You were ahead of the pop-punk thing that happened in the late '90s, and a lot of it became tongue-in-cheek by then. It didn't have the same sense of rebelliousness as the original movement. It was more pop.
It had become a style. There was a famous book in England called Revolt Into Style — and that's what had happened, a revolt that turned into style which then they were able to duplicate in their own way. Even recently, Billie Joe [Armstrong] did his own version of "Gimme Some Truth," the Lennon song we covered way back in 1977.
When we initially were making [punk] music, it hadn't become accepted yet. It was still dangerous and turned into a style that people were used to. We were still breaking barriers.
You have a band called Generation Sex with Steve Jones and Paul Cook. I assume you all have an easier time playing Pistols and Gen X songs together now and not worrying about getting spit on like back in the '70s?
Yeah, definitely. When I got to America I told the group I was putting it together, "No one spits at the audience."
We had five years of being spat on [in the UK], and it was revolting. And they spat at you if they liked you. If they didn't like it they smashed your gear up. One night, I remember I saw blood on my T-shirt, and I think Joe Strummer got meningitis when spit went in his mouth.
You had to go through a lot to become successful, it wasn't like you just kind of got up there and did a couple of gigs. I don't think some young rock bands really get that today.
With punk going so mega in England, we definitely got a leg up. We still had a lot of work to get where we got to, and rightly so because you find out that you need to do that. A lot of groups in the old days would be together three to five years before they ever made a record, and that time is really important. In a way, what was great about punk rock for me was it was very much a learning period. I really learned a lot [about] recording music and being in a group and even writing songs.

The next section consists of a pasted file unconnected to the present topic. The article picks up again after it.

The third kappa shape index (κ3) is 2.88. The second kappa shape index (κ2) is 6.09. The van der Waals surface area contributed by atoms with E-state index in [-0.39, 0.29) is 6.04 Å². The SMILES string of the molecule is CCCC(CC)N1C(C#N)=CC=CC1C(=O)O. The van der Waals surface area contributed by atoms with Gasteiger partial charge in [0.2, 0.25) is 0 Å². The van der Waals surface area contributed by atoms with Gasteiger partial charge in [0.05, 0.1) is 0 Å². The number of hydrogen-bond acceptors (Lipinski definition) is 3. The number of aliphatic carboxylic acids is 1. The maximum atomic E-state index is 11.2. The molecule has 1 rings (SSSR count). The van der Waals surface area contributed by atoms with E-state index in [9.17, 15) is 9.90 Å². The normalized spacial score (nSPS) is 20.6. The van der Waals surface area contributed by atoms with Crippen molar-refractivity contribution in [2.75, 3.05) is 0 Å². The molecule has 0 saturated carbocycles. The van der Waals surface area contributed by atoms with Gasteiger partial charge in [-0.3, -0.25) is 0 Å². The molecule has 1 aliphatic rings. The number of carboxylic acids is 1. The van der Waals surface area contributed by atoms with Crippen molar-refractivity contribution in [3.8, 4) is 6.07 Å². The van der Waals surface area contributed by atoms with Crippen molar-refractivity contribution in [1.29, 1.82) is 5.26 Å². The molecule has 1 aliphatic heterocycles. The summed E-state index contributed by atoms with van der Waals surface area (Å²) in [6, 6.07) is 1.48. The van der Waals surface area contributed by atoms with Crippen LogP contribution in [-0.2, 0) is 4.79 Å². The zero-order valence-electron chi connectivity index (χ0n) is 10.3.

Then when I came to America, it was a flow, really. I also really started to know what I wanted Billy Idol to be. It took me a little bit, but I kind of knew what I wanted Billy Idol to be. And even that took a while to let it marinate.
You and Miley Cyrus have developed a good working relationship in the last several years. How do you think her fans have responded to you, and your fans have responded to her?
I think they're into it. It's more the record company that she had didn't really get "Night Crawling"— it was one of the best songs on Plastic Hearts, and I don't think they understood that. They wanted to go with Dua Lipa, they wanted to go with the modern, young acts, and I don't think they realized that that song was resonating with her fans. Which is a shame really because, with Andrew Watt producing, it's a hit song.
But at the same time, I enjoyed doing it. It came out really good and it's very Billy Idol. In fact, I think it’s more Billy Idol than Miley Cyrus. I think it shows you where Andrew Watt was. He was excited about doing a Billy Idol track. She's fun to work with. She’s a really great person and she works at her singing — I watched her rehearsing for the Super Bowl performance she gave. She rehearsed all Saturday morning, all Saturday afternoon, and Sunday morning and it was that afternoon. I have to admire her fortitude. She really cares.
I remember when you went on "Viva La Bam" back in 2005 and decided to give Bam Margera’s Lamborghini a new sunroof by taking a power saw to it. Did he own that car? Was that a rental?
I think it was his car.
Did he get over it later on?
He loved it. [Laughs] He’s got a wacky sense of humor. He’s fantastic, actually. I’m really sorry to see what he's been going through just lately. He's going through a lot, and I wish him the best. He's a fantastic person, and it's a shame that he's struggling so much with his addictions. I know what it's like. It's not easy.
Musically, what is the synergy like with you guys during the past 10 years, doing Kings and Queens of the Underground and this new stuff? What is your working relationship like now in this more sober, older, mature version of you two as opposed to what it was like back in the '80s?
In lots of ways it’s not so different because we always wrote the songs together, we always talked about what we're going to do together. It was just that we were getting high at the same time.We're just not getting [that way now] but we're doing all the same things.